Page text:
To verify the association between the address and the public key, the verifier needs to know the address itself, the public key, and the values of the auxiliary parameters. The verifier can then go on to verify messages signed by the owner of the public key (i.e., the address owner). No additional security infrastructure, such as a public key infrastructure (PKI), certification authorities, or other trusted servers, is needed. Note that because CGAs themselves are not certified, an attacker can create a new CGA from any subnet prefix and its own (or anyone else's) public key. However, the attacker cannot take a CGA created by someone else and send signed messages that appear to come from the owner of that address. The address format and the CGA parameter format are defined in Sections 2 and 3. Detailed algorithms for generating addresses and for verifying them are given in Sections 4 and 5, respectively. Section 6 defines the procedures for generating and verifying CGA signatures. The security considerations in Section 7 include limitations of CGA-based security, the reasoning behind the hash extension technique that enables effective hash lengths above the 64-bit limit of the interface identifier, the implications of CGAs on privacy, and protection against related-protocol attacks. In this document, the key words MUST, MUST NOT, REQUIRED, SHALL, SHALL NOT, SHOULD, SHOULD NOT, RECOMMENDED, MAY, and OPTIONAL are to be interpreted as described in [RFC2119]. RFC3513]. We number the bits of the interface identifier starting from bit zero on the left. A cryptographically generated address (CGA) has a security parameter (Sec) that determines its strength against brute-force attacks. The security parameter is a three-bit unsigned integer, and it is encoded in the three leftmost bits (i.e., bits 0 - 2) of the interface identifier. This can be written as follows: Sec = (interface identifier & 0xe000000000000000) >> 61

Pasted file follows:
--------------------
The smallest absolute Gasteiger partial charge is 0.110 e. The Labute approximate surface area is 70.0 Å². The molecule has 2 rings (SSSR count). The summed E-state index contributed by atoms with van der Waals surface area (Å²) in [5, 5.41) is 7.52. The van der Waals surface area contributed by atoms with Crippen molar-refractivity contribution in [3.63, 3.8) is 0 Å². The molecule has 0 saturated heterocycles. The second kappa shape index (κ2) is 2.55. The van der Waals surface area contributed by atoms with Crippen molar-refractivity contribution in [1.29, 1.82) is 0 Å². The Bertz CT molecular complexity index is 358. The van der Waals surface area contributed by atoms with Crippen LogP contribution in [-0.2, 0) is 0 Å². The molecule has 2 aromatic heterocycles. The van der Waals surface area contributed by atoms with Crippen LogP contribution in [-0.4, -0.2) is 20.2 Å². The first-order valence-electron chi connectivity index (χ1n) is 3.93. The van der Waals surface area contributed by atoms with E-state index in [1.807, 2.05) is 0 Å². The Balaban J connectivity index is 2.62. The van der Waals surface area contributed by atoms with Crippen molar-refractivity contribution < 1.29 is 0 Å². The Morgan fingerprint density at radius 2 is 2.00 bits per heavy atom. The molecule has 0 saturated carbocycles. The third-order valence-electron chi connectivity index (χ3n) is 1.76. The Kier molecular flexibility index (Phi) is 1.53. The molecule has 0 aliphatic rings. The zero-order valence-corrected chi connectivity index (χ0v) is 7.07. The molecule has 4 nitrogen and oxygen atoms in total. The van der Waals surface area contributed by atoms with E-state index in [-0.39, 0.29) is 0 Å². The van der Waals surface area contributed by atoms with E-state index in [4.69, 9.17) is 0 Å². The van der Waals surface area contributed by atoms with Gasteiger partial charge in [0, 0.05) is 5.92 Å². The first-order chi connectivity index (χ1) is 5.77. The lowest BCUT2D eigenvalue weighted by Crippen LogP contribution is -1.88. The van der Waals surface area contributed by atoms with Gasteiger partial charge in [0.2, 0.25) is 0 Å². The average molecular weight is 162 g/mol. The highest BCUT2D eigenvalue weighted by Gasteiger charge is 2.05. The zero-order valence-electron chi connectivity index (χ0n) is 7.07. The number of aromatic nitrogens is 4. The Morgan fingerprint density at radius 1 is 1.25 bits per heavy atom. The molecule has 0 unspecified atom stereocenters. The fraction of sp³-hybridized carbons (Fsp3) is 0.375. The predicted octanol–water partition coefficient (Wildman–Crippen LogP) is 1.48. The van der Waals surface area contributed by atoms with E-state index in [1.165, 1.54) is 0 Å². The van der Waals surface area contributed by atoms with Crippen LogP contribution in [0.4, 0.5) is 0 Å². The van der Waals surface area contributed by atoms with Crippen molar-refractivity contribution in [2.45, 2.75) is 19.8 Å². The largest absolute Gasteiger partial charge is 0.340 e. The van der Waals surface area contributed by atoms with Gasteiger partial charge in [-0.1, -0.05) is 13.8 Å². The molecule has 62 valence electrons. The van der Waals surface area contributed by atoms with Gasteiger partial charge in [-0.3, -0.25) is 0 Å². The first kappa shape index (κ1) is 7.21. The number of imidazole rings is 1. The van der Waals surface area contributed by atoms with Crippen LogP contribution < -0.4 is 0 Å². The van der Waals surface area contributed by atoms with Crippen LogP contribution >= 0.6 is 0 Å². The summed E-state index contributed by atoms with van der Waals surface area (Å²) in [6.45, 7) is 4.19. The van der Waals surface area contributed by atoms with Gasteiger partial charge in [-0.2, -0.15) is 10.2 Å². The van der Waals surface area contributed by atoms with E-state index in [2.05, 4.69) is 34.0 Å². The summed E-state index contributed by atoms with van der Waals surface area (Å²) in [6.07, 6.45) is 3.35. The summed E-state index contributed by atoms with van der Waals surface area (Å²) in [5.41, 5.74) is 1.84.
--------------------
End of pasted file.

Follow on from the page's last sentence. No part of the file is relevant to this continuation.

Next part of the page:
The CGA is associated with a set of parameters that consist of a public key and auxiliary parameters. Two hash values Hash1 (64 bits) and Hash2 (112 bits) are computed from the parameters. The formats of the public key and auxiliary parameters, and the way to compute the hash values, are defined in Section 3. A cryptographically generated address is defined as an IPv6 address that satisfies the following two conditions: o The first hash value, Hash1, equals the interface identifier of the address. Bits 0, 1, 2, 6, and 7 (i.e., the bits that encode the security parameter Sec and the "u" and "g" bits from the standard IPv6 address architecture format of interface identifiers [RFC3513]) are ignored in the comparison. o The 16*Sec leftmost bits of the second hash value, Hash2, are zero. The above definition can be stated in terms of the following two bit masks: Mask1 (64 bits) = 0x1cffffffffffffff Mask2 (112 bits) = 0x0000000000000000000000000000 if Sec=0, 0xffff000000000000000000000000 if Sec=1, 0xffffffff00000000000000000000 if Sec=2, 0xffffffffffff0000000000000000 if Sec=3, 0xffffffffffffffff000000000000 if Sec=4, 0xffffffffffffffffffff00000000 if Sec=5, 0xffffffffffffffffffffffff0000 if Sec=6, and 0xffffffffffffffffffffffffffff if Sec=7 A cryptographically generated address is an IPv6 address for which the following two equations hold: Hash1 & Mask1 == interface identifier & Mask1 Hash2 & Mask2 == 0x0000000000000000000000000000